An addiction is a habitual compulsion to engage in an activity or use of substance(s) despite repeated negative consequences in all or most areas of one's life, including physical, emotional, family, social, financial and spiritual life. We can therefore identify to types of addictions:
- Substance-induced addictions, ranging from substances that can be habit forming and can result in psychological dependence to those that can cause severe physical dependence with potentially life threatening consequences. These substances can include alcohol and illegal drugs such as marijuana, amphetamines, cocaine to more common place substances such as coffee and cigarettes to prescription drugs and steroids. People often think of an addict as someone who is destitute but most people with addictions are able to remain an active part of the society and appear to lead a normal life despite the insidious harmful consequences of their addiction on themselves and their families.
- Behavioral addictions, such as addiction to gambling, shopping, working, exercising, food and other behaviors can have same devastating consequences on a person's life as addiction to substances.
Regardless of the type of addiction and despite their differences, people in both groups come to experience these behaviors and substances in ways that are fairly similar. The addictive behaviors often start as a source of pleasure and comfort but over time it becomes the way of coping with life and its daily challenges and stresses.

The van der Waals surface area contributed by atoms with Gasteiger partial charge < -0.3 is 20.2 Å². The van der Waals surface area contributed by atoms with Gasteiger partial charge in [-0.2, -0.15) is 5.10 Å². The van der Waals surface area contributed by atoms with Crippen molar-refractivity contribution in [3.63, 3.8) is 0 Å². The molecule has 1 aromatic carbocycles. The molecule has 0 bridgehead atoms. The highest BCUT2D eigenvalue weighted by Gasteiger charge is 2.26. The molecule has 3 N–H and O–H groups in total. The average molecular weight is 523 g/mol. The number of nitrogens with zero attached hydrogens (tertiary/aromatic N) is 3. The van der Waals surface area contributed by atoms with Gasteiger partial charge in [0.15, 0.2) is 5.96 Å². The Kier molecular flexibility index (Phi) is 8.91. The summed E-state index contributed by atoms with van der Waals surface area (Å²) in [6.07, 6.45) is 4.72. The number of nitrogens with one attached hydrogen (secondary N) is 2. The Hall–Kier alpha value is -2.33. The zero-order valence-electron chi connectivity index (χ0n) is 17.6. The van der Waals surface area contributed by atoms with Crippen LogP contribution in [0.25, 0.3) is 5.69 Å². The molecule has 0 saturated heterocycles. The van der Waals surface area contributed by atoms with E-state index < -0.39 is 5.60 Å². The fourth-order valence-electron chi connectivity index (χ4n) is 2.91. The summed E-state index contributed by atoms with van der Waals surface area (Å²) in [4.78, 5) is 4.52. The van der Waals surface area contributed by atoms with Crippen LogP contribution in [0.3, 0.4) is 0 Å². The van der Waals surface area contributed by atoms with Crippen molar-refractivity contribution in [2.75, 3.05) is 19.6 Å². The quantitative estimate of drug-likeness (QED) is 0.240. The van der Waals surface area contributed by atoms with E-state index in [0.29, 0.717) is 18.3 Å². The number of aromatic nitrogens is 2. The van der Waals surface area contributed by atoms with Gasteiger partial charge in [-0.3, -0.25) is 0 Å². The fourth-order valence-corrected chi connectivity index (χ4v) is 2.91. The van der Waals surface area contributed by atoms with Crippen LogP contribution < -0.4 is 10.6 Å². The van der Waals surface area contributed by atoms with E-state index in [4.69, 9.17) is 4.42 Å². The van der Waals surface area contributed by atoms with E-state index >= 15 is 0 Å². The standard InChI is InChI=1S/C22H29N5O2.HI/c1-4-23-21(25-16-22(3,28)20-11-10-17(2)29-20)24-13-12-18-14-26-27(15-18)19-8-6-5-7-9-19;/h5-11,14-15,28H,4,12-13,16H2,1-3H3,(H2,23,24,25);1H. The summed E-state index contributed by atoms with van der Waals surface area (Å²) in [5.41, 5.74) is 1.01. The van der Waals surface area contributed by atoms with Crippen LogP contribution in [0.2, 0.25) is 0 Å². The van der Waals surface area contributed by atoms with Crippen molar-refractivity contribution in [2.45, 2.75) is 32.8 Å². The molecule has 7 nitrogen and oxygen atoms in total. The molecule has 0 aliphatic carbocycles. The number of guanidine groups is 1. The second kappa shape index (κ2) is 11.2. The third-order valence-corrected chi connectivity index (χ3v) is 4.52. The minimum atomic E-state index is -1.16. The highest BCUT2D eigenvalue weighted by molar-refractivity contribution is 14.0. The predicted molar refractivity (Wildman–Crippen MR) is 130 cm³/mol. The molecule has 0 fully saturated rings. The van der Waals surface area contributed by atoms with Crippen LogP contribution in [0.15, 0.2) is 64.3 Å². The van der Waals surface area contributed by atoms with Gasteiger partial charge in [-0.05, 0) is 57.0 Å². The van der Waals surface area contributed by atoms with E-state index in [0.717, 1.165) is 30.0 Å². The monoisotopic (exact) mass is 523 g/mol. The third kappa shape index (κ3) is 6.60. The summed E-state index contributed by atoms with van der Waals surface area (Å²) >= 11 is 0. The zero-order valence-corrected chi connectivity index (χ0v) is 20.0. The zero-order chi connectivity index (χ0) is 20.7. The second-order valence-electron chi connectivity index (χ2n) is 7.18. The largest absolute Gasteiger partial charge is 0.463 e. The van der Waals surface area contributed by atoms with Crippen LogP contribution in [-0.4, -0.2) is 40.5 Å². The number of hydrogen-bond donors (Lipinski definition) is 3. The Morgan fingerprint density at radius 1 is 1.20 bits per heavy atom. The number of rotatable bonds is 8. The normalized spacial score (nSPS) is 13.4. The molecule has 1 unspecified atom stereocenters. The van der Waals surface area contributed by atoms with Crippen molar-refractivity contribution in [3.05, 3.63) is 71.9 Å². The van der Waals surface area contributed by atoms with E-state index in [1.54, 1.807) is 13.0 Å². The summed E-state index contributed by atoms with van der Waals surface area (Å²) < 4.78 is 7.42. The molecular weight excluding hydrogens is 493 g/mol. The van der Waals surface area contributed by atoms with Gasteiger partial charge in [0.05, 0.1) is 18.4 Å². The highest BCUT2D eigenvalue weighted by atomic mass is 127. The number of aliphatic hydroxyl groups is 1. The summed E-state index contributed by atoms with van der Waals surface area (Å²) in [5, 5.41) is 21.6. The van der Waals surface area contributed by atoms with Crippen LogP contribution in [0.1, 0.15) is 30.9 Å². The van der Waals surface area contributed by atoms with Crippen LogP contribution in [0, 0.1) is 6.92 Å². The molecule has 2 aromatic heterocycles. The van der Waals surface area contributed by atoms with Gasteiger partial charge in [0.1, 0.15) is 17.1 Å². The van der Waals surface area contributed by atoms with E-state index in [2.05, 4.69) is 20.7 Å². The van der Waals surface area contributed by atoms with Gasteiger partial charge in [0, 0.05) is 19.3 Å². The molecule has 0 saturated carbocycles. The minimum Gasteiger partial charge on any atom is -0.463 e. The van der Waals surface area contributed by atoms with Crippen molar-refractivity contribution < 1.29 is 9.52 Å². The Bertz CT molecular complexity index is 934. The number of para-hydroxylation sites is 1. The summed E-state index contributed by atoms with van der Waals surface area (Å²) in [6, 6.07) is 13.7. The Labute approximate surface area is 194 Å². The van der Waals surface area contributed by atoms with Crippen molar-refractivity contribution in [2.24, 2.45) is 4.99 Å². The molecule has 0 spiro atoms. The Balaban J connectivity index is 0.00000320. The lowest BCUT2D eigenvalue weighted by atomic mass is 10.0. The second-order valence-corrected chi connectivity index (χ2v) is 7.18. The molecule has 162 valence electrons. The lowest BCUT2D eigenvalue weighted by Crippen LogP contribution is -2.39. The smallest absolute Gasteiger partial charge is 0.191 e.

The ever increasing dependence on the addiction and its consequent disruptions and negative consequences, creates even greater need for the addictive behavior as a way of coping with new stressors. This creates the ever powerful vicious cycle of addiction.
To break this cycle and to move beyond the initial abstinence into a life of recovery, it is necessary to understand the role and function of addiction. It is necessary to establish alternative coping tools and to find meaningful involvement and ties that supports a new way of life.
Relapse prevention is essential to successful recovery. Identifying high risk situations and triggers and developing plans of action and alternative coping skills are central aspects of treatment of addictions. I utilize cognitive-behavior therapy and dialectical-behavior therapy to support this process.
I work closely with the person in recovery and their family members to re-build trust and to re-establish healthy ties and meaningful connections. Family members require on going support during the recovery process in order to heal from the negative impact of addiction and to be able to better understand and know what to expect during the course of the recovery process.
For more information about addictions and the recovery process, you can refer to the following Website: